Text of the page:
My first feeling when I read the news regarding a groundbreaking television deal for the EFL coming to Sky Sports was one of delight. Living a two-hour car journey away from the Madejski Stadium, a weekend game is hard enough to reach; a midweek match is nigh impossible, unless I don’t mind watching the sun rise from the M25.
But, what might be good for the individual is not necessarily good for the masses. And, just like Jimmy Hill abolishing the wage cap in the 1960s which led to the astronomical money currently paid to players, this television deal might seem like a good idea to begin with, but the effects ten or twenty years down the line could lead to the ruination of many smaller clubs.
There is a reason that there is no televised football at 3pm on a Saturday afternoon in the United Kingdom. Back in the sixties (coincidentally around the same time of Hill’s successful campaign against wage caps), it was deemed that showing televised matches on a Saturday afternoon would jeopardise attendances to those matches. Therefore a ban was made, on televising any live football between 2:45 PM and 5:15 PM on a Saturday afternoon within the UK. And, while this restriction has certainly benefited the top two tiers of English football ever since, the new deal could easily dismantle their good work.
It may not affect Championship clubs as much, given that bonuses such as parachute payments and larger transfer fees mean that a dip in ticket sales won’t necessarily push a more established side to the brink of bankruptcy. But those in the third and fourth tiers of English football, smaller, local sides who rely on ticket sales as one of their main sources of revenue, will certainly feel the impact, if not straight away then across the next five years as the deal progresses.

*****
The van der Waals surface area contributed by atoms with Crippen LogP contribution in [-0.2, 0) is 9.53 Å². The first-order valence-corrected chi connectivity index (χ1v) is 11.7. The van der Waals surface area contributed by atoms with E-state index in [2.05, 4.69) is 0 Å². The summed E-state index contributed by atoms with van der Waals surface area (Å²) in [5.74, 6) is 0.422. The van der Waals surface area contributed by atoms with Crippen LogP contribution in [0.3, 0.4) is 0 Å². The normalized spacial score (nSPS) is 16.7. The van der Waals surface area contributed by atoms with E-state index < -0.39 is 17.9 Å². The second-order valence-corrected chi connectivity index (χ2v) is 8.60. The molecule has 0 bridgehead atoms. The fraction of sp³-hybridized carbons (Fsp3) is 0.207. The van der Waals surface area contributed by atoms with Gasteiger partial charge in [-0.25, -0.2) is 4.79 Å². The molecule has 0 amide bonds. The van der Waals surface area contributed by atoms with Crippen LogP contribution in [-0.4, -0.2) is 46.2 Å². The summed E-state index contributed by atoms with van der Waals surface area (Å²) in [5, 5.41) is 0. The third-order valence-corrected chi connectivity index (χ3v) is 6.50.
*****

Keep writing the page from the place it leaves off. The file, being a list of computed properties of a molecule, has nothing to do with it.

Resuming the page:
And it’s not just the ticket sales which the club lose. The ‘matchday experience’ turns every football club across the land into a sports-centric shopping mall, where the actual ninety minutes of football sometimes pales into insignificance compared to the other activities on offer. Clubs make money from every facet of their existence, including a couple of quid per programme, overpriced food and drink options within the stadium, and the all-important shirt sales that help balance their books. The fans who choose to watch at home will forgo the programme purchase and instead read one of many match previews on the internet; they will save the tenner a pie and beer will cost them at their local club for a homemade spaghetti bolognese. And they can dress how they want to to attend a game on the television; if it’s anything like me, they will probably be clothes you wouldn’t step out of your house in!
Finally, there is also the significance a midweek night plays on school and work for children and adults respectively. Going to a football match doesn’t just take up ninety minutes of your evening, even if you live a few doors down from the stadium. The overall time spent on travelling can be anything from half an hour to a few hours stuck in a traffic jam. There will be parents who would much prefer to avoid the hassle and remain at home with their children. Even if the weather is good.
I won’t lie that it’ll make life easier for me and many others to flick my television on on a Tuesday evening to watch Reading play. But the longer term impacts of this decision will be detrimental to the sustainability of the Football League itself.